If any business is not at least making tentative plans for these sweeping changes – and proactively getting ahead of other changes yet to be proposed – they risk being caught off guard by new legislative burdens that could severely hamstring productivity.
Transparency around the threat we face
Whatever form these legislative changes take, and no matter how broad or specific they might be, they will all share a common theme: improved transparency. This means robust data collection is at the core of our planet’s future.
In many industries, this manifests as an increased focus on health, safety, environmental, and social policies, collecting data to inform new and improved ways of working. Far from a simple box-ticking exercise or another length of red tape to throttle productivity, these measures should be seen as an opportunity to streamline and heighten productivity, resulting in less waste and higher quality products.
The sensing technology required to secure that future is available today and is more affordable and accessible than ever. Any company can monitor their industrial gas usage, emissions, or even just the general air quality around its workplace.
Laser absorption spectroscopy is a powerful tool for detecting trace gases, and has a particularly big role to play in tackling the ‘low hanging fruit’ – the emissions that have the biggest impact on climate change. Carbon dioxide (CO2) and methane (CH4) are classified as greenhouse gases due to their ability to strongly absorb infrared light emitted from the Earth’s surface, which effectively traps infrared light emitted from Earth as heat and contributes to the warming of our atmosphere. However, infrared spectroscopy can be used to exploit the infrared absorbing property of CO2 and CH4 and determine the atmospheric concentrations of these gases.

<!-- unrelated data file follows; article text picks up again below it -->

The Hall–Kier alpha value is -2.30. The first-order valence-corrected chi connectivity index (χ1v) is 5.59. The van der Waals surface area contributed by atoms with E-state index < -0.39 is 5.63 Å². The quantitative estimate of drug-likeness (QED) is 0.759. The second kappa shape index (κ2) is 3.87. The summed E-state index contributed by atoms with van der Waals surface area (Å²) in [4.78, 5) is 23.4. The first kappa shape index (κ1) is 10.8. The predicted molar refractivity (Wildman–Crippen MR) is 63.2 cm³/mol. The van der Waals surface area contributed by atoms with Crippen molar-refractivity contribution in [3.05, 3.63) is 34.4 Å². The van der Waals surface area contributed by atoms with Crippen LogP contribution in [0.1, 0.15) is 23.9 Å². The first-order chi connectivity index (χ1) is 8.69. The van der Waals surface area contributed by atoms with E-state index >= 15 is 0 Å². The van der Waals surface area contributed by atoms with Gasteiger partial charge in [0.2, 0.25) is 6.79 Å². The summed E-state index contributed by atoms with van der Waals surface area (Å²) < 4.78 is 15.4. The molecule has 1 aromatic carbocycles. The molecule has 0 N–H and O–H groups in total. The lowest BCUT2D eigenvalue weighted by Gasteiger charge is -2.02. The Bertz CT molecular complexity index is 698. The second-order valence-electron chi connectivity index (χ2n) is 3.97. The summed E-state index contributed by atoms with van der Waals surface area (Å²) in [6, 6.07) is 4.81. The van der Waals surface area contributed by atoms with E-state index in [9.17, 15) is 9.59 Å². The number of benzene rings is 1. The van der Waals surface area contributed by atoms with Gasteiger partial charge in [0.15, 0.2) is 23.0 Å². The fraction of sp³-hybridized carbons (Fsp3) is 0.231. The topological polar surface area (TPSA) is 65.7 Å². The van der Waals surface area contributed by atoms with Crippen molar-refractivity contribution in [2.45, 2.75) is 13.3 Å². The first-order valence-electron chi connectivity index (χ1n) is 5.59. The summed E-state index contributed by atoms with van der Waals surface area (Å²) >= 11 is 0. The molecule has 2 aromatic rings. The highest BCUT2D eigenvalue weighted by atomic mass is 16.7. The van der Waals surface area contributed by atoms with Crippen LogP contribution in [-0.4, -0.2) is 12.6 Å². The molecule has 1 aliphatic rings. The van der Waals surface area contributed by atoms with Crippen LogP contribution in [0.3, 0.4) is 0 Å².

Getting on the right wavelength
This type of spectroscopy is widely used in the monitoring of atmospheric greenhouse gases, pollution, and respiration processes. It can even be used to analyse the particulate matter in human breath, allowing for a detailed breakdown of the particles that enter and leave our lungs with every breath we take. The detection is based on how light is absorbed as it passes through a medium.
Emitters within the sensor generate beams of IR light which pass through a sampling chamber containing a filter. The filter blocks out light of a certain wavelength, meaning only the required wavelengths make it past the filter to reach a detector. This detector measures the intensity (or attenuation) of the IR light, which can determine the precise concentration of gas that may be present. Different filters allow different wavelengths of light to reach the detector, which can, in turn, be used to detect different gases and distinct particles.